Valdosta Daily Times

National, International News

January 29, 2013

Soldier who lost 4 limbs has double-arm transplant

-- — The first soldier to survive after losing all four limbs in the Iraq war has received a double-arm transplant.

Brendan Marrocco had the operation on Dec. 18 at Johns Hopkins Hospital in Baltimore, his father said Monday. The 26-year-old Marrocco, who is from New York City, was injured by a roadside bomb in 2009.

He also received bone marrow from the same dead donor who supplied his new arms. That novel approach is aimed at helping his body accept the new limbs with minimal medication to prevent rejection.

The military is sponsoring operations like these to help wounded troops. About 300 have lost arms or hands in the wars.

“He was the first quad amputee to survive” from the wars in Iraq and Afghanistan, and there have been four others since then, said Brendan Marrocco’s father, Alex Marrocco. “He was really excited to get new arms.”

The Marroccos want to thank the donor’s family for “making a selfless decision ... making a difference in Brendan’s life,” the father said.

Surgeons plan to discuss the transplant at a news conference with the patient on Tuesday.

The 13-hour operation was led by Dr. W.P. Andrew Lee, plastic surgery chief at Johns Hopkins, and is the seventh double-hand or double-arm transplant done in the United States. Lee led three of those earlier operations when he previously worked at the University of Pittsburgh, including the only above-elbow transplant that had been done at the time, in 2010.

Marrocco’s “was the most complicated one” so far, Lee said in an interview Monday. It will take more than a year to know how fully Marrocco will be able to use the new arms, Lee said.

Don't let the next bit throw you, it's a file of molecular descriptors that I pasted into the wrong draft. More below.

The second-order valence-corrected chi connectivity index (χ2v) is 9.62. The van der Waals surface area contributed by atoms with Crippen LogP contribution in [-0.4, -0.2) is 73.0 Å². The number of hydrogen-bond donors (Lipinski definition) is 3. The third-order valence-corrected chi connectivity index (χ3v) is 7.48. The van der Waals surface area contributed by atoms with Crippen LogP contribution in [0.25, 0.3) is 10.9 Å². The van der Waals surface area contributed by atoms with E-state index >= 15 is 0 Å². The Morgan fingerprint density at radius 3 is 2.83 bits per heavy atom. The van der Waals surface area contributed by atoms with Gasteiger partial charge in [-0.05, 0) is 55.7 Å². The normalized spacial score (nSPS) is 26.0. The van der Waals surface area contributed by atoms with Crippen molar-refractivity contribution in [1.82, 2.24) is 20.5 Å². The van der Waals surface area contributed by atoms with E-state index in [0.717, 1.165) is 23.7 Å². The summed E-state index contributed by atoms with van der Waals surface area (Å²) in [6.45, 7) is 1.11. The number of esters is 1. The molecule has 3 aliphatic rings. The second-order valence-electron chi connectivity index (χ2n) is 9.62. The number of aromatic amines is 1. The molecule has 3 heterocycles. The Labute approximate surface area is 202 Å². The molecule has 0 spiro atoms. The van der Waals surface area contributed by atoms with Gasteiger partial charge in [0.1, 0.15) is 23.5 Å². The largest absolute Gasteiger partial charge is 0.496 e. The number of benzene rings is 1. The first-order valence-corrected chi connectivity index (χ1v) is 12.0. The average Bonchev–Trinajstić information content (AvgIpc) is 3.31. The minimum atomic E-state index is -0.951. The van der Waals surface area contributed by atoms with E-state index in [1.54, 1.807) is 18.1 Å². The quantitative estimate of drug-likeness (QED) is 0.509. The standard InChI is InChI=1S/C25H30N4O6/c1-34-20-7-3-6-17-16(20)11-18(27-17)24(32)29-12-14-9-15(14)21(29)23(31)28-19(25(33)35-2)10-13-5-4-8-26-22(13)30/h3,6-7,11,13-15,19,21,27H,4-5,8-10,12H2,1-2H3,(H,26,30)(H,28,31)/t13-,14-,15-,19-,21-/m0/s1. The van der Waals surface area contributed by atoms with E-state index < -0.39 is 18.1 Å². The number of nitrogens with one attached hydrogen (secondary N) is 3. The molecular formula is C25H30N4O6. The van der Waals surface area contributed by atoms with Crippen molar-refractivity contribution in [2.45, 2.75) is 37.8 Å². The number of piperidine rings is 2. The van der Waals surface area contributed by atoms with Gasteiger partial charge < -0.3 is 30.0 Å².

“The maximum speed is an inch a month for nerve regeneration,” he explained. “We’re easily looking at a couple years” until the full extent of recovery is known.

While at Pittsburgh, Lee pioneered the novel immune suppression approach used for Marrocco. The surgeon led hand transplant operations on five patients, giving them marrow from their donors in addition to the new limbs. All five recipients have done well and four have been able to take just one anti-rejection drug instead of combination treatments most transplant patients receive.

Minimizing anti-rejection drugs is important because they have side effects and raise the risk of cancer over the long term. Those risks have limited the willingness of surgeons and patients to do more hand, arm and even face transplants. Unlike a life-saving heart or liver transplant, limb transplants are aimed at improving quality of life, not extending it.

Quality of life is a key concern for people missing arms and hands — prosthetics for those limbs are not as advanced as those for feet and legs.

Lee has received funding for his work from AFIRM, the Armed Forces Institute of Regenerative Medicine, a cooperative research network of top hospitals and universities around the country that the government formed about five years ago. With government money, he and several other plastic surgeons around the country are preparing to do more face transplants, possibly using the new minimal immune suppression approach.

Marrocco expects to spend three to four months at Hopkins, then return to a military hospital to continue physical therapy, his father said. Before the operation, he had been living with his older brother in a handicapped-accessible home on New York’s Staten Island built with the help of several charities.